Burmese Okra’s best attribute is that it stays tender even when large. This allows for less frequent picking and/or less perfect picking, because okra pods that are overlooked at a small size will still generally still be tender at the next picking.
Burmese, like all okra, is a heat-loving crop. Production starts mid-summer and continues until frost, though it starts to slow down a bit with cooler weather. If it has had a good run and we’re sick of dealing with it, we may end its days early to allow for more time to establish a fall cover crop.
No matter how brutal the heat, picking okra is best done with a long-sleeved shirt and possibly gloves, as well. Neglecting this detail can result in intense skin irritation from contact with the leaves. Some days are worse than others, and we haven’t yet figured out how to predict when irritation will result even with a long-sleeved shirt. We’re quite often grateful for the cool water from a nearby water hydrant to lessen the intense itchy/burning sensation after an okra-picking session.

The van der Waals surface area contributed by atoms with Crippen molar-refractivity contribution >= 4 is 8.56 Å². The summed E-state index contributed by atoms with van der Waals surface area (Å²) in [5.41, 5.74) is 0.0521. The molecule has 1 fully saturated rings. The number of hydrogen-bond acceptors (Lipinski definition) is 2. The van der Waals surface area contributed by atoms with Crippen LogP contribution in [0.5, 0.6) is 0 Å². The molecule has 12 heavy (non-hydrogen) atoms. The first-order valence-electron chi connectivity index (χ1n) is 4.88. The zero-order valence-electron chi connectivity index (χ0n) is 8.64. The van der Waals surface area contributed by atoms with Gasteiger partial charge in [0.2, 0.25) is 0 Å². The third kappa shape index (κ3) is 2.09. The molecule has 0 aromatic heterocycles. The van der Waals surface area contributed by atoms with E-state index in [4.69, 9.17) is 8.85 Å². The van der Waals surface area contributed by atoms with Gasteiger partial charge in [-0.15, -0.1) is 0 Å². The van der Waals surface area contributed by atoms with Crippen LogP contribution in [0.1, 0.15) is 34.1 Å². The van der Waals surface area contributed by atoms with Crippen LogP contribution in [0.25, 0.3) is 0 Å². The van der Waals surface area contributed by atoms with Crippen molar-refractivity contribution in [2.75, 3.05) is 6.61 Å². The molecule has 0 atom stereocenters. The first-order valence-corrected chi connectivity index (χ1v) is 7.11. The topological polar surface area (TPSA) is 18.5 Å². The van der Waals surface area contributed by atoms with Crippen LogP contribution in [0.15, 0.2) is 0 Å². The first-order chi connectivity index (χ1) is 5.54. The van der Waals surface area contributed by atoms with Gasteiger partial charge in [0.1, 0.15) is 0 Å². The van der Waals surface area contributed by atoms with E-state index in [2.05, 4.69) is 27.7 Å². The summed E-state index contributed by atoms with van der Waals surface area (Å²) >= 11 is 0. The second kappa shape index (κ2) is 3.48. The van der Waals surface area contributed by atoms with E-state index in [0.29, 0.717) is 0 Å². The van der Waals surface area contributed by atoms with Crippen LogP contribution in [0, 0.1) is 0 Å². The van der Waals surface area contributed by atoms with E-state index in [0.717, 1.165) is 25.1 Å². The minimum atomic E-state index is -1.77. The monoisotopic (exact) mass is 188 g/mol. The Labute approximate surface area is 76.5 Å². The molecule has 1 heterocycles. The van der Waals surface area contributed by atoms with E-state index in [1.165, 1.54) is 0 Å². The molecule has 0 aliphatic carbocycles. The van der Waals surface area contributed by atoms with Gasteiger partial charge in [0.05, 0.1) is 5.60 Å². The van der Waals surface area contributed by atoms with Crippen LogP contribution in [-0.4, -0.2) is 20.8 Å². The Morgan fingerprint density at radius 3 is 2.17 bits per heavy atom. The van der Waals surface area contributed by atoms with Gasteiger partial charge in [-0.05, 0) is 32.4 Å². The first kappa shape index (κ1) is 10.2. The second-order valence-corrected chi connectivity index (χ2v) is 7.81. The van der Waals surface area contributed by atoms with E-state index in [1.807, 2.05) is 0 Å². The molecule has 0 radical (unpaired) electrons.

Japanese beetles & aphids (usually being farmed by ants) are pests of okra.
We started saving seed for Burmese Okra in 2010. Certified organic seed is available from Southern Exposure Seed Exchange.